Last year, Matsuyama was priced in that stud range at 10,200. Matsu put up 136 DK points. If you had him, you were pretty much guaranteed to cash. Rory was 11,400 and posted a very respectable 5th place finish but only accumulated 84.5 DK points. This isn’t a knock on Rory, I point this out just to show how important getting the winner correct is. Additionally, we almost always see some random names who find themselves finishing inside the top 10 (Pieters, Hadwin, Knox, Olesen, Swafford last year).

2016 – Dustin Johnson (1st), Scott Piercy (2nd), Kevin Chappell (T3), Jason Day (T3), Matt Kuchar (T3), Jordan Spieth (T3), William McGirt (7), David Lingmerth (7), Charl Schwartzel (7)

Again, if you faded that 10k+ range in 2016, you probably didn’t fare to well. Scoring was much more difficult in 2016 (possibly due to weather), and DJ’s 30pt bonus would gave given your lineups a huge edge.

Moral of the story -> Let’s make sure we are building WIN EQUITY into our line ups this week.

 

Initial Plays (Guys who can win)

Rory McIlroy, 11,300 -> Over his last two events, Rory has quietly gained 20 strokes on the field. He won this event in 2014 and finished 5th in 2017 (did not play in 15’ 16’). In my opinion, Rory is absolutely flying under the radar coming into this event. Much of this could be credited to his MC at the US Open and that he is priced between DJ & Woods and you have Justin Rose at a substantial discount to Rory. But make sure you note this stat; since 2013 (remember he didn’t play in 15’ & 16’) he has gained 28 strokes on the field at this event. The other thing to make note of, Rory absolutely smashes the ball off the tee. If he is hitting fairways, he is going to have wedges left into these greens.

Tiger Woods, 10,800 -> Speaking of win equity, has anyone mentioned that Tiger has won this event 8 times? I absolutely love what Draft Kings has done with Tigers price. I came into this event thinking Tiger would be chalk city, but I also thought he would be priced in the 9k range. At 10,800, we can get Tiger at reduced ownership relative to what I expected it to be coming into this event. Here’s what Tiger did from 1999-2013 at Firestone CC.

 

Bubba Watson, 8,500 -> Hard to hit fairways at Firestone and you mention Bubba? And you think Bubba can win? Bubba has two wins YTD and four top 10’s. He is also coming off a MC at Glen Abbey, which is great because it should reduce ownership. Bubba is a guy we want to target on courses where he feels comfortable. Firestone CC is a course where he has excellent history. Since 2013, he has gained 26 strokes on the field and has a 2nd place finish in 2015. Bubba is a guy who always has a chip on his shoulder when he plays these elite field events.

Zach Johnson, 8,100 -> ZJ was priced in the low 8k range last year and ended up being sub 5% owned. His 2nd place finish almost guaranteed you a cash and if you paired him with Matsuyama, you probably won some big money. Since 2013, ZJ LEADS this field in strokes gained at 35. He isn’t a long hitter, but his consistency at this course should not be overlooked. Do I think ZJ will win? No. Can he win? Yes. Where will he finish? I think ZJ falls inside the top 15 and does enough to pay off his 8,100-price tag.

Xander Schauffele, 7,900 -> Speaking of playing with a chip on his shoulder. Not only is Xander a monster off the tee, he almost always plays well when we have a tough course paired with a tough field. Xander comes in with a solid Birdie or Better percentage and fairs well on long par 4s. I don’t think he will go overlooked, like he did at the Open, but I will be making sure I am over weight vs the field on Xander.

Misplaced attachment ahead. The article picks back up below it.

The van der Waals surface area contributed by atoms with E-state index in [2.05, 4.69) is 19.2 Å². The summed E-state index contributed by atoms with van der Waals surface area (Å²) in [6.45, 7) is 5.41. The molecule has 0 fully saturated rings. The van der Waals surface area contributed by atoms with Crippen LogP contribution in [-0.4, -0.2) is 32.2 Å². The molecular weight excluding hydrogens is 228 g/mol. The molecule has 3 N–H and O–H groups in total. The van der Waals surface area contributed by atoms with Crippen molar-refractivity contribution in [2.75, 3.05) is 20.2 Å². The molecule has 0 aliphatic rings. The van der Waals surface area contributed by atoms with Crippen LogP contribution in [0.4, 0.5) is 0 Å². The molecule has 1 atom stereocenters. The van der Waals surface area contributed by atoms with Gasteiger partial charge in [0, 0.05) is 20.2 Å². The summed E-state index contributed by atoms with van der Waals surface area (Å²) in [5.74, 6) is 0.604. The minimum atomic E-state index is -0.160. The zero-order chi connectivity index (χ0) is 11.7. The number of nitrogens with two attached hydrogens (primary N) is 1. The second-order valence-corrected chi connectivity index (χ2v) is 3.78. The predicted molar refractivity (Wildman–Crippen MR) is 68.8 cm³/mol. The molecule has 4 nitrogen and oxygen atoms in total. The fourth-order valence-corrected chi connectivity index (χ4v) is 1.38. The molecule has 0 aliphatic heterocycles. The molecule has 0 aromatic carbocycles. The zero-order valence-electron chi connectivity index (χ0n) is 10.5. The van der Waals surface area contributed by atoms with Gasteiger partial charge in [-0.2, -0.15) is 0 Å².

Adam Scott, 7,500 -> What do we always worry about with Adam Scott? His putting. He ranks 62nd vs this field in strokes gained putting on bentgrass greens. That is bad. What is Adam Scott good at? He is an elite tee to green player, ranking 15th in strokes gained against this field. Regarding his putting, it wasn’t horrible at the Open. Over his last two rounds he finished with 28 putts each day (1.5 per hole). With his elite tee to green game, we know the opportunities are going to be there for Scott. I’m banking on him having an above average putting week, which would easily pay off his 7,500-price tag. His course history at Firestone is very similar to Rickie Fowlers; Scott has gained 25 strokes on the field since 2013 at this event.

Want the opposite of Adam Scott? Go ahead and fire up Webb Simpson. Webb ranks 61st in strokes gained off the tee vs this field but is an elite putter on Bentgrass. If Scott and Simpson could play a scramble at this event, I’d put money on them winning.

 

2 Value Plays with Win Equity

Jhonattan Vegas, 6,800 -> Vegas is a 2x winner at the very easy Glen Abbey, which he just played last week. The one thing Glen Abbey and Firestone have in common is their small greens. The other thing they have in common is they tend to favor the bombers outside of a few guys, one I discussed earlier. The best part of Johnny’s game is the most important shot in golf, his drive off the tee. He ranks 36th in strokes gained off the tee relative to this field. He knows how to win, he did it twice at Glen Abbey (Obviously a much easier field to tackle). And, he finished inside the top 20 last year gaining 5 strokes on the field.

Aaron Wise, 6,700 -> Wise has struggled to make cuts since his win earlier this year. Fortunately for him, this is a no cut event. On paper, Wise checks all the boxes I’m looking at relative to his price. Wise is 13th in strokes gained off the tee, 26th in strokes gained tee to green, 23.15% birdie or better % and 19.77% BoB% on Par4s (both of these numbers are elite).

Who is AP? APdfs or @AP8809dfs on twitter is a financial professional and DFS grinder. AP has a passion for all types of games where strategy or game theory decisions must be made to obtain an advantage. He developed many of his strategies from his time at the Chess and Poker Tables. AP is ranked inside the top 500 of all daily fantasy players. Between DFS & Poker, AP has well over half a million dollars in life time cashes.